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Garry Schyman's Score Sends Me To Hell: Dante’s Inferno (Review)

Garry Schyman’s Score Sends Me To Hell: Dante’s Inferno (Review)

February 8, 2010 | | 2 Comments Share thison Facebook Garry Schyman’s Score Sends Me To Hell: Dante’s Inferno (Review)on Twitter

In addition to the great poet, Virgil, who is Dante’s guide through his perilous and horrific journey through Hell (and his own redemption), we also have a musical poet to guide us through Visceral Games’ Hell. Much like in 2007’s Bioshock where the underwater city of Rapture became the true antagonist and star of the game, Dante’s Inferno’s Hell is clearly the star here. And, now that I mention it, both games’ scores were composed by same man. Coincidence? Of course not.

It is the great Garry Schyman that tells us with a fervent hand to “Go To Hell.” The only thing left to decide here is whether or not we are happy that he is the one to have sent us there and, more importantly, do we feel like his score has driven us down deep enough into the scourge of all creation to merit the blessing of Dante Alighieri.

Click the jump to find out!

Literary scholars refer to Dante Alighieri as “The Master of the Disgusting.” It is obvious that EA was aware of this when they recreated Dante’s Nine Circles of Hell in video game format. In preparation for this week of Dante’s Inferno, I reread the poem and was stunned at just how graphic, savage, and disgusting Dante’s Hell is. Invariably, I wondered what kind of score could possibly accompany such suffering and horror. Much to my delight (and terror), I was not disappointed.

In short, Garry Schyman’s musical vision of Hell is one of the most awesome and terrifying pieces of music I have ever heard. It is loud, it is relentless, it is complex, and most of it is really ugly. And I could not be more pleased.

The opening track, “Donasdogama Micma,” begins with some ambient sounds that finally swell to the most nefarious of eight-note chorales and, unlike a Bach chorale, this is not pleasing to the ear. It is a huge choir screaming in the Enochian language (not Latin or Italian) being doubled by bombastic brass. This ultimately serves as the main theme of Dante’s Inferno and may take a seat beside some of the greats in how memorable and powerful it is. The harmonies are complex but the emotions that it evokes are quite simple: unsettling horror. Later, “Dante, Casarma Treloch” takes the main theme and injects it with ferocious rhythm and shouting voices (Note: This track is featured in the demo just after Dante returns to find his wife murdered).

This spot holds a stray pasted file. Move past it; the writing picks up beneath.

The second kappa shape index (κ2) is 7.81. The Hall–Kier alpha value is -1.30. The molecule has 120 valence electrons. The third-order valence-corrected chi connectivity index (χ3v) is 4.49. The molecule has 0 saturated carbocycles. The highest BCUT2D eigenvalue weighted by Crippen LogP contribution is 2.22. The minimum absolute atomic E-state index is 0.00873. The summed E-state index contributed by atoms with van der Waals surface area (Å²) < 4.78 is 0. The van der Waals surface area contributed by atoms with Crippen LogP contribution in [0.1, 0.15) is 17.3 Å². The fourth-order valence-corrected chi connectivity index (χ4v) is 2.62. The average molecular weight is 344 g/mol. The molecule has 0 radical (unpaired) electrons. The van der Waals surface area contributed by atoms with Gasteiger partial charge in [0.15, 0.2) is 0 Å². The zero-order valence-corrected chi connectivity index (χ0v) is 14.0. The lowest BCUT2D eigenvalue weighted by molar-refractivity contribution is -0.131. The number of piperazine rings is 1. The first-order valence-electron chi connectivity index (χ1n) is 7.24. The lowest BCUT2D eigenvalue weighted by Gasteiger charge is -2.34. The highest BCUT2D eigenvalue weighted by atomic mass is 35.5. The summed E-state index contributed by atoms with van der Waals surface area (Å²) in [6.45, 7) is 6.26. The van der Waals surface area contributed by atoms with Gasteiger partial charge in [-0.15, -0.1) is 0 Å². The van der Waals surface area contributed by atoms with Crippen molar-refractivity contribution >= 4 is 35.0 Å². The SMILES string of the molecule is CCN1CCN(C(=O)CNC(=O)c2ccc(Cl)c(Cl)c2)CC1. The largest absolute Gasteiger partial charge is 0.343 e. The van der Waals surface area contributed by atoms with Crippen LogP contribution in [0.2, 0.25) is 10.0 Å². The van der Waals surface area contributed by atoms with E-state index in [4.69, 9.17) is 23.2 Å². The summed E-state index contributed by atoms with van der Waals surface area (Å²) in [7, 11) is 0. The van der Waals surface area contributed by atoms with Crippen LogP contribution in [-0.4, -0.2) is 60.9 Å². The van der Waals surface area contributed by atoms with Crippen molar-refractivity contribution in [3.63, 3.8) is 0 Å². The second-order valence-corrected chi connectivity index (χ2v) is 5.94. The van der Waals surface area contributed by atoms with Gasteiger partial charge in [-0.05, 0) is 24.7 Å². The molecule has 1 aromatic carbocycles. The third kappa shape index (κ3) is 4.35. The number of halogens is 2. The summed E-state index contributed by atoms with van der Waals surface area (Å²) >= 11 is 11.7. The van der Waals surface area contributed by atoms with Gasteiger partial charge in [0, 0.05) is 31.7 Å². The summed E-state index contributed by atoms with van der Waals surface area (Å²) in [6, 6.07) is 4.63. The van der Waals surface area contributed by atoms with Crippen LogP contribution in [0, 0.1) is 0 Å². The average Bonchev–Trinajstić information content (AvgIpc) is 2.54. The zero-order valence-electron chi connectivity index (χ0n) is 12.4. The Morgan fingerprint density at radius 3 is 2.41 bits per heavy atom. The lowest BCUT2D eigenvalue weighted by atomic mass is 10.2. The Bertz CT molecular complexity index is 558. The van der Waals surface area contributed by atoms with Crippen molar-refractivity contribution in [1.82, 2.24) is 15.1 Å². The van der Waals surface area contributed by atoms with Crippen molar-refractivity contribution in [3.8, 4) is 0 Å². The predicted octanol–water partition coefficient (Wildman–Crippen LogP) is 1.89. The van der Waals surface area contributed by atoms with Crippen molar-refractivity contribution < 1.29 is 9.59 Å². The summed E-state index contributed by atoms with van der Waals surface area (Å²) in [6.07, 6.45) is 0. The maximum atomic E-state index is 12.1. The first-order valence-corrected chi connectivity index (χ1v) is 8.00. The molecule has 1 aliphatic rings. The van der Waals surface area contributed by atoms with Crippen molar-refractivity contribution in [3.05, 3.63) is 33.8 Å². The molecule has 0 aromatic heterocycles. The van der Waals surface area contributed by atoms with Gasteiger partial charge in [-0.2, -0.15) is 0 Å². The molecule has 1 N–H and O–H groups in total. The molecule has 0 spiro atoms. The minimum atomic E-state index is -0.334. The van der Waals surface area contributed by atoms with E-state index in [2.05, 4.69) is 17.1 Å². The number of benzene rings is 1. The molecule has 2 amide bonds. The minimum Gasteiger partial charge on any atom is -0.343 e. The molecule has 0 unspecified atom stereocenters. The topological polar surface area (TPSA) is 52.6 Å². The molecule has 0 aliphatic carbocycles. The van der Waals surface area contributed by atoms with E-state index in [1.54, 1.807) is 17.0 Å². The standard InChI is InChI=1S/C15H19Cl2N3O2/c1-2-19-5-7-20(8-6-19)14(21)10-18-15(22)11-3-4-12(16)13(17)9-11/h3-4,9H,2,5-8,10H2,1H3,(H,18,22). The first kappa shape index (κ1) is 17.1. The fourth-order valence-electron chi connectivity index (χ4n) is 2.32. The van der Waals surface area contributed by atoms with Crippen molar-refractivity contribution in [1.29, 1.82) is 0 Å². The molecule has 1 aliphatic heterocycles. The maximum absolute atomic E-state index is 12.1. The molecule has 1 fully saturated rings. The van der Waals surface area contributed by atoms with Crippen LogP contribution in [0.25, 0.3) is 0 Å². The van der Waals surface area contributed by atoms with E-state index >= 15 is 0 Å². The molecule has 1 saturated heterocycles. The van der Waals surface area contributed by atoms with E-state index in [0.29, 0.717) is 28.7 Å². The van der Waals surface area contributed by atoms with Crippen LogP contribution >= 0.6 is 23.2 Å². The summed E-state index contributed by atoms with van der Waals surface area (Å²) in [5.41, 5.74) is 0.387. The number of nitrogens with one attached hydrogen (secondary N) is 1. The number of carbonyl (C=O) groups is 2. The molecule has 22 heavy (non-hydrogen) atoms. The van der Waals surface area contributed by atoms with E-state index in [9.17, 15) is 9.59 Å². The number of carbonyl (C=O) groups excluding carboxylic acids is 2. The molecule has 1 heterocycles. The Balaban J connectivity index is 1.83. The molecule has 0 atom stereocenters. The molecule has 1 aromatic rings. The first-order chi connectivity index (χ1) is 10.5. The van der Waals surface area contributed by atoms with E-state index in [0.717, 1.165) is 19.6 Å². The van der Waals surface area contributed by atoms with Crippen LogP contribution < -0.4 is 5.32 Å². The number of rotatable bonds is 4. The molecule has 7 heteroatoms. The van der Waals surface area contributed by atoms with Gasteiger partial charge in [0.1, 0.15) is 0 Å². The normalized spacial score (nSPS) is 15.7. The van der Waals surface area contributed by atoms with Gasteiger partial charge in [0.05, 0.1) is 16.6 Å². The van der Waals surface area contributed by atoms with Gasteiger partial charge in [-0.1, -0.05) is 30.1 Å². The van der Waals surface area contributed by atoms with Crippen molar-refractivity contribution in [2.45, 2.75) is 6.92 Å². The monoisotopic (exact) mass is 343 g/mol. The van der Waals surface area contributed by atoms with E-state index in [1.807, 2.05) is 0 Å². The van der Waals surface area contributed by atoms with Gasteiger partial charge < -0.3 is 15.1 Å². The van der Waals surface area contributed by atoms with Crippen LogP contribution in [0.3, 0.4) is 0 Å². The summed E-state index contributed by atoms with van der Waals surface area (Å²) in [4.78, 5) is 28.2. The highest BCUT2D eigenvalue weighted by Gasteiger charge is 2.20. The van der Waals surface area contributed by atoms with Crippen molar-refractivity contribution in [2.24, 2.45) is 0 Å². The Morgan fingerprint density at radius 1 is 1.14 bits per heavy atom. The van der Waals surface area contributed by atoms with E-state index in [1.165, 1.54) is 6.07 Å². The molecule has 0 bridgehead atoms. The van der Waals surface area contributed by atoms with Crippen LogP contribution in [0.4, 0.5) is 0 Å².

The following track, “Storms of Lust,” may be the most accessible and artistic of the lot. It is a haunting theme featuring a solo Soprano voice with some counterpoint among the brass. Unlike some of the later tracks, none of the music here is aleatoric (improvisational “chance” music) and though the rhythm changes jarringly, it does not hit the listener too hard such that he must recalibrate himself.

“Whores of Babylon” begins with brass, percussion, and shrieks of bloody murder. These are women that do not sound like the kind one might find in a library. This, too, has a stalking rhythm about it. In fact, most of the tracks in this soundtrack do not ever allow the listener to predict what will happen next  – both harmonically and rhythmically.

A pianist by trade, Garry Schyman proved in Bioshock (as well as in Dante’s Inferno) that he is an incredibly adept string writer. This time, he has shown us a voice-writing prowess that should be the envy of his contemporaries. The track, “Redemption” – a largely unaccompanied chorale of sorts – provides what may be the only truly beautiful music in this collection. In the context of the screams of Hell and the bombastic brass, it provides an emotional respite that is over all too soon, but well worth the experience.

Other highlights include “Tower at the River Styx” which I can see serving as a placeholder on temporary tracks for so many works to come thanks to its menacing rhythm and overall nefariousness.

Dante’s Inferno is not a work that will take up the top spot on your workout playlist. It certainly is not music you would want to hear while studying or trying to relax. But, as a work of drama and a soundtrack, Garry Schyman may have created one of the all-time great video game scores. It is a staggering success because it does not fall into the trappings of atonality to artificially create unsettling feelings. It is constantly driving the player/listener forward and never looking back. With few exceptions, Schyman keeps his pieces tonal as to not detract from the living nightmare in which the player finds himself, but he also steers clear of making a catchy and pretty tune because, after all, this is Hell.

For students of the craft, this soundtrack is a picture-perfect example of how to create a musically complex and difficult score while maintaining an accessibility to anyone daring to journey through Dante’s Hell.

There is a part of me that wishes just a little bit more of this soundtrack could live strongly outside of its immediate context – perhaps even be a bit more melodically pleasing to the ear. But, honoring that request would make Hell just a bit too pleasant. Dante would not have wanted that. By its very definition, Hell must be the most awful place in creation, and Garry Schyman has made sure that we know that.

Stay tuned for more coverage of Dante’s Inferno as we will have an interview with Garry Schyman in the coming days!

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